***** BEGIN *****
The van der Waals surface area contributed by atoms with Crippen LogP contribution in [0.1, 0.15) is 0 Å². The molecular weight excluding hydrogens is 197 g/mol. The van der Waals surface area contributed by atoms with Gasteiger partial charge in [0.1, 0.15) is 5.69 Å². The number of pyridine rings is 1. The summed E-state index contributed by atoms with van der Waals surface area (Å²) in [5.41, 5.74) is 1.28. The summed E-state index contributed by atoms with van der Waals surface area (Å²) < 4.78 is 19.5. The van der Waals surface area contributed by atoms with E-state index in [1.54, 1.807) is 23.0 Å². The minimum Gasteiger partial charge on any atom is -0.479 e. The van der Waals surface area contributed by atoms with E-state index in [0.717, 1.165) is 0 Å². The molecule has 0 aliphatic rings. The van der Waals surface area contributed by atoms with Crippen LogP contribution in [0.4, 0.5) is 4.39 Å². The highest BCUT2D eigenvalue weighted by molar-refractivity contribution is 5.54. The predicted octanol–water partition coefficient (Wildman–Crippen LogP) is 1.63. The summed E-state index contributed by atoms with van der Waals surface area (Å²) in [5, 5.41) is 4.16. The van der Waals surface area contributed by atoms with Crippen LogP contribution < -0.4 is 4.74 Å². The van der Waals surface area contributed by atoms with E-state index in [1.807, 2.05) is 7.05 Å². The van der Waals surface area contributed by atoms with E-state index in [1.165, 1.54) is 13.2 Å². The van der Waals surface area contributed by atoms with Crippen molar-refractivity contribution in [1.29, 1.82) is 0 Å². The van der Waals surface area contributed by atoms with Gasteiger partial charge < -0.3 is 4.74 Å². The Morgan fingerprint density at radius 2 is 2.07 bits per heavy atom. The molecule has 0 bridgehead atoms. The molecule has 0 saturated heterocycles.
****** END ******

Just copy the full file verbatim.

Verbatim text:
The van der Waals surface area contributed by atoms with Crippen LogP contribution in [0.1, 0.15) is 0 Å². The molecular weight excluding hydrogens is 197 g/mol. The van der Waals surface area contributed by atoms with Gasteiger partial charge in [0.1, 0.15) is 5.69 Å². The number of pyridine rings is 1. The summed E-state index contributed by atoms with van der Waals surface area (Å²) in [5.41, 5.74) is 1.28. The summed E-state index contributed by atoms with van der Waals surface area (Å²) < 4.78 is 19.5. The van der Waals surface area contributed by atoms with E-state index in [1.54, 1.807) is 23.0 Å². The minimum Gasteiger partial charge on any atom is -0.479 e. The van der Waals surface area contributed by atoms with E-state index in [0.717, 1.165) is 0 Å². The molecule has 0 aliphatic rings. The van der Waals surface area contributed by atoms with Crippen LogP contribution in [0.4, 0.5) is 4.39 Å². The highest BCUT2D eigenvalue weighted by molar-refractivity contribution is 5.54. The predicted octanol–water partition coefficient (Wildman–Crippen LogP) is 1.63. The summed E-state index contributed by atoms with van der Waals surface area (Å²) in [5, 5.41) is 4.16. The van der Waals surface area contributed by atoms with Crippen LogP contribution < -0.4 is 4.74 Å². The van der Waals surface area contributed by atoms with E-state index in [1.807, 2.05) is 7.05 Å². The van der Waals surface area contributed by atoms with E-state index in [1.165, 1.54) is 13.2 Å². The van der Waals surface area contributed by atoms with Crippen molar-refractivity contribution in [1.29, 1.82) is 0 Å². The van der Waals surface area contributed by atoms with Gasteiger partial charge < -0.3 is 4.74 Å². The Morgan fingerprint density at radius 2 is 2.07 bits per heavy atom. The molecule has 0 bridgehead atoms. The molecule has 0 saturated heterocycles.